Originally published in Castine Patriot, August 15, 2019 and Island Ad-Vantages, August 15, 2019
Starfish Program links three nonprofits to send kids to camp
Nichols Day Camps drew nearly 300 children from near and far to its programs this summer, with local organizations making sure more peninsula kids have the opportunity to attend.
by Anne Berleant
Summer camp is considered a rite of passage by many parents and children, and a necessity by many working parents. But not all parents are able to send their children to camp. Enter the Starfish Program, a partnership between Nichols Day Camps and peninsula nonprofit Community Compass, in collaboration with The Hatch Community Youth Fund in Castine.
The Starfish Program has provided the opportunity for 37 local children to experience archery, soccer, swimming, kayaking and other water sports, theater, arts and crafts and the friendships that form between children, from all walks of life and geographic locations, at sumer camp.
The Starfish Program began with Gil Tenney of Castine, a former Community Compass and current Hatch Fund board member, “to send kids to summer camp who might not have the opportunity to go,” said Community Compass’ Executive Director Scott Hamann. Seated at a picnic table at the Sedgwick camp, with shouts and laughter floating by from a group of soccer-playing campers, he and camp director River Plouffe-Vogel talked about the program and its benefits.
While Nichols Day Camps has long offered “camperships,” to cover full or partial camp tuition and transportation, the Starfish Program has more than doubled the number of scholarships. What is unique is the mentorship embedded in the program that helps identify children in each of the nine towns Community Compass serves—Blue Hill, Brooklin, Brooksville, Castine, Deer Isle, Penobscot, Sedgwick, Stonington and Surry—and help them apply and make sure the children are “camp ready,” with swim suit, food for packed lunches and the like.
“The mentorship is at the core of the program,” Hamann said.”We really want wraparound services.”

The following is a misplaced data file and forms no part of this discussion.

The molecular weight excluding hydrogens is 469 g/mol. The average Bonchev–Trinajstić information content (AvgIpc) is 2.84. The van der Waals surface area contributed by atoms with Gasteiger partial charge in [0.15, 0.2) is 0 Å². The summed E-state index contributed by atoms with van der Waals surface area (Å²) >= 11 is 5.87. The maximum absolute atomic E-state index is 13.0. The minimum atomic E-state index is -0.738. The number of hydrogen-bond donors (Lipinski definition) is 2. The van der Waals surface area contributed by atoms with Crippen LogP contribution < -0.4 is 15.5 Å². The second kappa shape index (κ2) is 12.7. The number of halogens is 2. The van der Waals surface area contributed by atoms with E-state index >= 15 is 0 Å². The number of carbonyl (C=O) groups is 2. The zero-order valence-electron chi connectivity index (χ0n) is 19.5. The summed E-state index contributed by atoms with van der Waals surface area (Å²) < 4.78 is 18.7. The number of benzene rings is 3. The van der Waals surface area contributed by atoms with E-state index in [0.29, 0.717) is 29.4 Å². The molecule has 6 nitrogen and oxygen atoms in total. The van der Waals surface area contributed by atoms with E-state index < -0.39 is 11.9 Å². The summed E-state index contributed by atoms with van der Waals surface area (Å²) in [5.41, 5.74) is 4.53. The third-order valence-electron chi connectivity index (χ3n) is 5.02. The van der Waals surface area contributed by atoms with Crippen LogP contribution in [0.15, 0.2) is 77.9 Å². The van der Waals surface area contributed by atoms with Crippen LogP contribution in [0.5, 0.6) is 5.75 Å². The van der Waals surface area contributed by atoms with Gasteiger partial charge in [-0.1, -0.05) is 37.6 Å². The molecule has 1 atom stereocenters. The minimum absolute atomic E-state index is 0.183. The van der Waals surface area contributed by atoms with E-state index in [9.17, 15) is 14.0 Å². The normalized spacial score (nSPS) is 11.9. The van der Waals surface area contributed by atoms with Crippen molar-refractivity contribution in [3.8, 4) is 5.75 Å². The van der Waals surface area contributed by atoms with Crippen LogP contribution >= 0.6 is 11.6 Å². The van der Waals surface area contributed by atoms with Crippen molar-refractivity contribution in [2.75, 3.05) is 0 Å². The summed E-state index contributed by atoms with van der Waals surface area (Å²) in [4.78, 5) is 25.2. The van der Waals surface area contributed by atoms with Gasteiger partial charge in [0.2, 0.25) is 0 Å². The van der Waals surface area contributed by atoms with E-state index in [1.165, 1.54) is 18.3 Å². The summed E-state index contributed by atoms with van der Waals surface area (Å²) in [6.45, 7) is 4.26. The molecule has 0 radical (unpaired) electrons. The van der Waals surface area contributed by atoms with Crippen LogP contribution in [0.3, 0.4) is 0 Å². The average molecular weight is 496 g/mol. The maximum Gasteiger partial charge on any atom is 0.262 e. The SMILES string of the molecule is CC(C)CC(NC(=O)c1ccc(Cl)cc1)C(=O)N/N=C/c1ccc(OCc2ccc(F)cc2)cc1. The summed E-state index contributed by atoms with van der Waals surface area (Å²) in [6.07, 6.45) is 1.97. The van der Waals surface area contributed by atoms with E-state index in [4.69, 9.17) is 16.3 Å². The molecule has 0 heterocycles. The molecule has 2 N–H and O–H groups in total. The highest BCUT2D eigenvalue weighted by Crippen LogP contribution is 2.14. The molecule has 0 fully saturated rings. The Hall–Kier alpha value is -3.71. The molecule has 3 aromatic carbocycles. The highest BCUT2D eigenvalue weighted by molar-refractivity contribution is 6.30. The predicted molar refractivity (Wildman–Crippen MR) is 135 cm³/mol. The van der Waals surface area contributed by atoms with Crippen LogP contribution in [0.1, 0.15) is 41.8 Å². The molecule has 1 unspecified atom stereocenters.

The Blue Hill Society for Aid to Children, the nonprofit organization that operates Nichols Day Camps, gave 20 full and 10 partial camperships this summer at a cost of approximately $10,475, plus transportation costs. Community Compass funded 17 more campers, and worked with Andrea Hatch of The Hatch Community Youth Fund to provide an additional 22 camperships, some through Community Compass and some through direct application to The Hatch Fund, at a total cost of about $15,500. Campers come from each of the nine peninsula towns, with the Hatch Fund specifically aimed at families in Castine, Brooksville and Penobscot but also funding camperships in Sedgwick and for children living at H.O.M.E. in Orland.
“The great thing that happened this year is that Community Compass, through its mentorship program, identified nine or 10 kids in Penobscot and Brooksville who would probably not have been able to go to camp without the funding,” Hatch said. “We were able to supplement the Starfish funding so that we could support all these kids, which was really great.”
More than double the number of Community Compass and The Hatch Fund camperships were available this summer compared to 2018.
“This was the first year we were really able to work off established relationships and grow the program,” Hamann said, which found funding through “some of our major donors who wanted to see this succeed.” In addition, a number of local organizations gave an additional 10 camperships, he noted.
The total enrollment at Nichols Day Camps this summer was 291, with campers from as nearby as down the street to as far as Sweden and Germany. The cost of a two-week session is $418 for in-state and $625 for out-of-state campers, with $155,000 of revenue coming in from tuition and $120,000 from investments filling the organization’s $277,400 operating budget for 2019, according to general manager Marti Brill.
“It’s unique,” Plouffe-Vogel said, noting that from 30 to 40 percent of campers come from out of state each summer. “Camp is the first place a lot of these kids are getting to meet kids from other towns, and from across incomes. We kind of get to [be] a bridge between the two communities. It’s a really unique setting that allows it to happen.”